Google parent company Alphabet (NASDAQ:GOOGL) may not be doing as well in 2018 as some of its FAANG buddies when it comes to share price, but the company’s will to diversify, matched with its consistently growing top and bottom lines, make it hard to beat, says Cameron Hurst of Equium Capital Management.
2018 has been an up and down year on the stock market, no doubt, but some tech giants of the FAANG group are clear winners so far. Year to date, Alibaba is up 16 per cent, Amazon is up almost 44 per cent, and Netflix an incredible 83.7 per cent. At the other end, even with all of its troubles over privacy and regulatory, Facebook has still gained 6.5 per cent on the year, while Alphabet is just a bit better, up 7.9 per cent.
And even though Alphabet remains primarily an ad generating enterprise, it has been investing heavily in other tech areas, some of which could be coming to fruition pretty soon. And it’s those efforts to diversify that Hurst is keeping an eye on.
“Essentially, it’s an ad company,” says Hurst CEO and chief investment officer at Equium, to BNN Bloomberg. “But ultimately, they have their other bets category: investing in AI, machine learning, cloud. And they’re a leader, so they’re doing exceptionally well.”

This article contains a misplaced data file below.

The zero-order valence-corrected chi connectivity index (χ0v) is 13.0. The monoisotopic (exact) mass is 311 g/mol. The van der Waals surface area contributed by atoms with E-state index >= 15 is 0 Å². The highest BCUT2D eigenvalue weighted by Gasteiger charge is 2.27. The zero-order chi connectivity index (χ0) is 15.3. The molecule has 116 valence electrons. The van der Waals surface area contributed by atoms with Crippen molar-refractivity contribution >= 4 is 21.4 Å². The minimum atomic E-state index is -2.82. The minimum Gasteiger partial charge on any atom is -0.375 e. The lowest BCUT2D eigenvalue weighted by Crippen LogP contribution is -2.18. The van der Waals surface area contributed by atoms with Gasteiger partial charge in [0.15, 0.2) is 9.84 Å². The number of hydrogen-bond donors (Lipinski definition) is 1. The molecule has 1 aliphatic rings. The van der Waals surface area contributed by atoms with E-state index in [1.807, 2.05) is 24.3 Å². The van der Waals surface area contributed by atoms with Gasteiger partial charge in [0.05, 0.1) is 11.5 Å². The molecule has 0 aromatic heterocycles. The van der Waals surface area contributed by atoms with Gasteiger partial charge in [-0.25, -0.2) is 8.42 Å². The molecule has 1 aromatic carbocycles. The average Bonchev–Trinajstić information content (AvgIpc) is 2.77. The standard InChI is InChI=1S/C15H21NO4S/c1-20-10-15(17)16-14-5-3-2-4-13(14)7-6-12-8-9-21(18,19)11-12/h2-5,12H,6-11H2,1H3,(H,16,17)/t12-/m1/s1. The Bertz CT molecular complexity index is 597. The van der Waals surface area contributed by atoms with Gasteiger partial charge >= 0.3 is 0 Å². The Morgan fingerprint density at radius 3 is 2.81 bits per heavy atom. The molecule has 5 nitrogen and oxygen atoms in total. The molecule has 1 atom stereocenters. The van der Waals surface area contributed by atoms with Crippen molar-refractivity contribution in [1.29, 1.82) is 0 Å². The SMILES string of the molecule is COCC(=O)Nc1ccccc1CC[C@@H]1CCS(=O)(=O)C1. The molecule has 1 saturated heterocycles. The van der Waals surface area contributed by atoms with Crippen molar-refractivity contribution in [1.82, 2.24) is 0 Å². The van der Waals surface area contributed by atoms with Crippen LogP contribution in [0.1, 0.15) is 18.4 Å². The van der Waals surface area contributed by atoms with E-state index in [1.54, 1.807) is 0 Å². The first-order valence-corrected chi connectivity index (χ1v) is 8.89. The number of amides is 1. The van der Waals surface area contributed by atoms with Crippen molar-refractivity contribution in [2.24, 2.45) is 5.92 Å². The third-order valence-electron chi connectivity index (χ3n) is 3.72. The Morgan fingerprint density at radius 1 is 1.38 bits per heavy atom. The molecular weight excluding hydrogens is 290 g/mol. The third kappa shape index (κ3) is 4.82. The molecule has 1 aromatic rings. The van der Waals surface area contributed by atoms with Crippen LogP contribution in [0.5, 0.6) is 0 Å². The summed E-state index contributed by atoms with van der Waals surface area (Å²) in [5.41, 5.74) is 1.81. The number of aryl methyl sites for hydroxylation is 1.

Alphabet’s Waymo self-driving car subsidiary is said to be an industry leader in the technology, with the company logging over eight million kilometres on public roads to date. The company says it will launch a self-driving taxi service in Phoenix, Arizona, sometime this year.
Google’s cloud business and hardware sales are also improving, bringing in revenue of almost $4.3 billion during the first quarter of 2018, which compared to US$3.2 billion last year. (All figures in US dollars unless otherwise noted.)
In April, the company’s Q1 2018 financials beat expectations, producing revenue of $31.15 billion versus the $30.29 billion consensus, while its earnings per share was $9.93 versus the consensus $9.28.
“They’ve put up now 32 or 33 quarters now of multiple double digit growth — over 20 per cent growth,” says Hurst. “I mean, think of the size of this enterprise, and to be doing that for so long is a phenomenal feat. And yet, they have a growing share, a growing pie still to benefit from.”